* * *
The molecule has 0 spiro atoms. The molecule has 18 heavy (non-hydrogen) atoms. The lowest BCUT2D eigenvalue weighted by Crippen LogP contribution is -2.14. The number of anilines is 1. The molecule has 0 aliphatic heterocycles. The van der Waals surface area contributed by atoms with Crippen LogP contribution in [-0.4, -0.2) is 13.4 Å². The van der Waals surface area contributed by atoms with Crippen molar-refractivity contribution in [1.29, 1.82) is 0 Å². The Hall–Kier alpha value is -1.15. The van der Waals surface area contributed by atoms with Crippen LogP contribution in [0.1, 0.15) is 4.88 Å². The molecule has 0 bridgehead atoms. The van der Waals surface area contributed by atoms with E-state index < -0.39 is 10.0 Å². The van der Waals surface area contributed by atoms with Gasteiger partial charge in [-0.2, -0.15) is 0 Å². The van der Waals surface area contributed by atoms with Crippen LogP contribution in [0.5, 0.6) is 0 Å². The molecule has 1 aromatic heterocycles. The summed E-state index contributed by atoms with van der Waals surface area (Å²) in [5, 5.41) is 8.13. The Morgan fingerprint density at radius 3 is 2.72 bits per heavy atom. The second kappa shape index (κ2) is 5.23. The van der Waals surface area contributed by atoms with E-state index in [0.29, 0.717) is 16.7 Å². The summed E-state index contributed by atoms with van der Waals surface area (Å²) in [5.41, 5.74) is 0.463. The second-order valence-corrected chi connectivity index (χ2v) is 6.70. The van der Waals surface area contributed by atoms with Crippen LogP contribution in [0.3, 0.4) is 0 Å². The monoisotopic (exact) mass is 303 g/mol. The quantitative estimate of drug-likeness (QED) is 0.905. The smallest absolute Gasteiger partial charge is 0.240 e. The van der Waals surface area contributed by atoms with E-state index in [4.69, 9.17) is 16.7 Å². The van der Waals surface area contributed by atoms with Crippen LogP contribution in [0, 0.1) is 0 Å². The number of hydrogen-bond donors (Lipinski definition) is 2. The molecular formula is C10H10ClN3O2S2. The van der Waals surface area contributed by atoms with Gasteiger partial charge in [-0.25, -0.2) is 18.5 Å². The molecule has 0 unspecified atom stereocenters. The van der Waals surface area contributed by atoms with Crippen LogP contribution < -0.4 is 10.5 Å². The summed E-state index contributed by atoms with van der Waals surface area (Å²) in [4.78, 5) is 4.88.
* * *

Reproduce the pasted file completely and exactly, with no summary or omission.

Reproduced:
The molecule has 0 spiro atoms. The molecule has 18 heavy (non-hydrogen) atoms. The lowest BCUT2D eigenvalue weighted by Crippen LogP contribution is -2.14. The number of anilines is 1. The molecule has 0 aliphatic heterocycles. The van der Waals surface area contributed by atoms with Crippen LogP contribution in [-0.4, -0.2) is 13.4 Å². The van der Waals surface area contributed by atoms with Crippen molar-refractivity contribution in [1.29, 1.82) is 0 Å². The Hall–Kier alpha value is -1.15. The van der Waals surface area contributed by atoms with Crippen LogP contribution in [0.1, 0.15) is 4.88 Å². The molecule has 0 bridgehead atoms. The van der Waals surface area contributed by atoms with E-state index < -0.39 is 10.0 Å². The van der Waals surface area contributed by atoms with Gasteiger partial charge in [-0.2, -0.15) is 0 Å². The van der Waals surface area contributed by atoms with Crippen LogP contribution in [0.5, 0.6) is 0 Å². The molecule has 1 aromatic heterocycles. The summed E-state index contributed by atoms with van der Waals surface area (Å²) in [5, 5.41) is 8.13. The Morgan fingerprint density at radius 3 is 2.72 bits per heavy atom. The second kappa shape index (κ2) is 5.23. The van der Waals surface area contributed by atoms with E-state index in [0.29, 0.717) is 16.7 Å². The summed E-state index contributed by atoms with van der Waals surface area (Å²) in [5.41, 5.74) is 0.463. The second-order valence-corrected chi connectivity index (χ2v) is 6.70. The van der Waals surface area contributed by atoms with Crippen LogP contribution in [0.3, 0.4) is 0 Å². The monoisotopic (exact) mass is 303 g/mol. The quantitative estimate of drug-likeness (QED) is 0.905. The smallest absolute Gasteiger partial charge is 0.240 e. The van der Waals surface area contributed by atoms with E-state index in [4.69, 9.17) is 16.7 Å². The van der Waals surface area contributed by atoms with Crippen LogP contribution in [0, 0.1) is 0 Å². The number of hydrogen-bond donors (Lipinski definition) is 2. The molecular formula is C10H10ClN3O2S2. The van der Waals surface area contributed by atoms with Gasteiger partial charge in [-0.25, -0.2) is 18.5 Å². The molecule has 0 unspecified atom stereocenters. The van der Waals surface area contributed by atoms with Crippen LogP contribution < -0.4 is 10.5 Å². The summed E-state index contributed by atoms with van der Waals surface area (Å²) in [4.78, 5) is 4.88.